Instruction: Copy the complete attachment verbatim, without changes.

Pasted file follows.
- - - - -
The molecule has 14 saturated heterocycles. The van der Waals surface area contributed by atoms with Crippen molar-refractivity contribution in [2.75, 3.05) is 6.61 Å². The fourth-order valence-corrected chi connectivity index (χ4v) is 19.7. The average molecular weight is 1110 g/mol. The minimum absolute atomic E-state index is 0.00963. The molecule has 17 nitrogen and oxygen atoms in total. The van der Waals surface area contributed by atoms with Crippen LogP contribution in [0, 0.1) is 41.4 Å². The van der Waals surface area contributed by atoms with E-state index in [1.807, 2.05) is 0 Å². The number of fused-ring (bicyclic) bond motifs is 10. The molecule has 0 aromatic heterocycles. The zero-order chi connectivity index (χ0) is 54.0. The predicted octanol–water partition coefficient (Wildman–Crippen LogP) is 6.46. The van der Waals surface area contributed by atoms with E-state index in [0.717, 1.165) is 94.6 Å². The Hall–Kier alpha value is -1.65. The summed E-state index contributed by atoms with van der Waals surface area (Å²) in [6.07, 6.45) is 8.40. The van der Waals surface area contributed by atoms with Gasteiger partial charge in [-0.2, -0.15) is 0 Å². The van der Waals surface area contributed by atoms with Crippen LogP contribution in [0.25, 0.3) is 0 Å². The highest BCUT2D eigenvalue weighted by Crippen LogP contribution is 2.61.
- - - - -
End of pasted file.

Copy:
The molecule has 14 saturated heterocycles. The van der Waals surface area contributed by atoms with Crippen molar-refractivity contribution in [2.75, 3.05) is 6.61 Å². The fourth-order valence-corrected chi connectivity index (χ4v) is 19.7. The average molecular weight is 1110 g/mol. The minimum absolute atomic E-state index is 0.00963. The molecule has 17 nitrogen and oxygen atoms in total. The van der Waals surface area contributed by atoms with Crippen LogP contribution in [0, 0.1) is 41.4 Å². The van der Waals surface area contributed by atoms with E-state index in [1.807, 2.05) is 0 Å². The number of fused-ring (bicyclic) bond motifs is 10. The molecule has 0 aromatic heterocycles. The zero-order chi connectivity index (χ0) is 54.0. The predicted octanol–water partition coefficient (Wildman–Crippen LogP) is 6.46. The van der Waals surface area contributed by atoms with E-state index in [0.717, 1.165) is 94.6 Å². The Hall–Kier alpha value is -1.65. The summed E-state index contributed by atoms with van der Waals surface area (Å²) in [6.07, 6.45) is 8.40. The van der Waals surface area contributed by atoms with Gasteiger partial charge in [-0.2, -0.15) is 0 Å². The van der Waals surface area contributed by atoms with Crippen LogP contribution in [0.25, 0.3) is 0 Å². The highest BCUT2D eigenvalue weighted by Crippen LogP contribution is 2.61.